Heres a spendid photogallery to follow up on the Portuguese television report
on the Battle of Rolica that was refought this month.

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« Last Edit: 21:41 05-Dec-2009 by Lt. Campers »
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Offline Lt. Campers

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Penninsular Wars - Battle of Vimiero 1808
« Reply #9 on: 03:36 31-Aug-2008 »
The Battle of Vimiero - August 1808

Three days after the battle of Rolica, Gen Wellesley established a defensive position
near the village of Vimiero. By holding the village plus some ridges to the west, he  hoped to
cover a british beachhead at Maceira Bay a little further to the west.
Since most of his reinforcements had arrived by August 20, Wellesley planned to continue
his advance on Lisbon but was soon confronted by Junots french army deploying on the
slopes facing Vimiero.
              Wellesley therefore quickly deployed his 20,000 troops to face Junots, army of
Portugal numbering 14,000 men.  What the French commander lacked in numbers he made up
for in cavalry as Wellesley had only 500 cavalry available for the battle.

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General Junot salutes his troops before committing them to battle:



French forming up for battle:



French artillery preparing for battle:



British infantry deploying before Vimiero:





British highland troops at Vimiero:




Junot organized his 14,000-man force into two infantry divisions and the cavalry division of
Pierre Margaron. The infantry division of Henri Delaborde contained the brigades of Antoine
Brenier and Jean Thomiares, while Louis Henri Loison's division included the brigades of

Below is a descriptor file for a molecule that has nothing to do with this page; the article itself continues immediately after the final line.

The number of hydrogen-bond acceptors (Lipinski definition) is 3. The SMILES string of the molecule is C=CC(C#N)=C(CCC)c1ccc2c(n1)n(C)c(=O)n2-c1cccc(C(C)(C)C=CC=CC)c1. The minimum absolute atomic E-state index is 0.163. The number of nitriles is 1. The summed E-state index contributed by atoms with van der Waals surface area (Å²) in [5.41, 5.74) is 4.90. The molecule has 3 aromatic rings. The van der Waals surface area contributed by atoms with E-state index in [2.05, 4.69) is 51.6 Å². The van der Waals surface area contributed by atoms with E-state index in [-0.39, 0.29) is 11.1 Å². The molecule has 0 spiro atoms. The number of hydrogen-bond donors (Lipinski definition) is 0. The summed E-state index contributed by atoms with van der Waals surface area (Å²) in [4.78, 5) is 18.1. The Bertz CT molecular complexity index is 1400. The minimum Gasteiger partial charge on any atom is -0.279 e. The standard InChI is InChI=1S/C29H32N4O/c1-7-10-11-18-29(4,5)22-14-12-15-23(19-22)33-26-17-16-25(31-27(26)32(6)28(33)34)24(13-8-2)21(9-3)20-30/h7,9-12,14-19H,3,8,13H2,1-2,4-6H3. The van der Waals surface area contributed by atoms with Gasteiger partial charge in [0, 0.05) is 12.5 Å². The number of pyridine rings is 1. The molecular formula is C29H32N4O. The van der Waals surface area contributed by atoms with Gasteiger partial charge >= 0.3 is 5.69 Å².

Jean Solignac and Hugues Charlot. In addition, Francoius Kellermann commanded a 2,100-man
reserve made up of four converged grenadier battalions.

French infantry columns moving forward to attack the British:





British & Portuguese troops awaiting the french attack:



British officer addressing men of the 95th Rifles:




General Junot makes only a cursory inspection of the British position before ordering his
forces to attack. The main effort would be against the British left center, along the
western ridgeline. In an attempt to turn the British left flank, he sent Brenier on a long march.
Wellesley realized the danger and sent Acland's, Nightingall's, Bowe's, Ferguson's Brigades to
protect his left. Junot saw the movement of these troops and thinking that Brenier would
be destroyed, sent Solignac's Brigade to support him. This divided his army in two, with over
three kilometers between the two wings.

British line firing into French columns attacking Vimiero:





The first French attack was stopped and all seven guns were captured. Junot ordered another
attack, this time using the two battalions of the 2nd Reserve Grenadiers, under the command
of Colonel St. Clair, along with eight guns.
Soon after, a similar fate overtook Charlot's brigade. In a very narrow column, it struck one
battalion of Anstruther's brigade, which had been hidden behind a crest. Before they could
deploy, the French were taken in flank by a second battalion. Unable to effectively reply to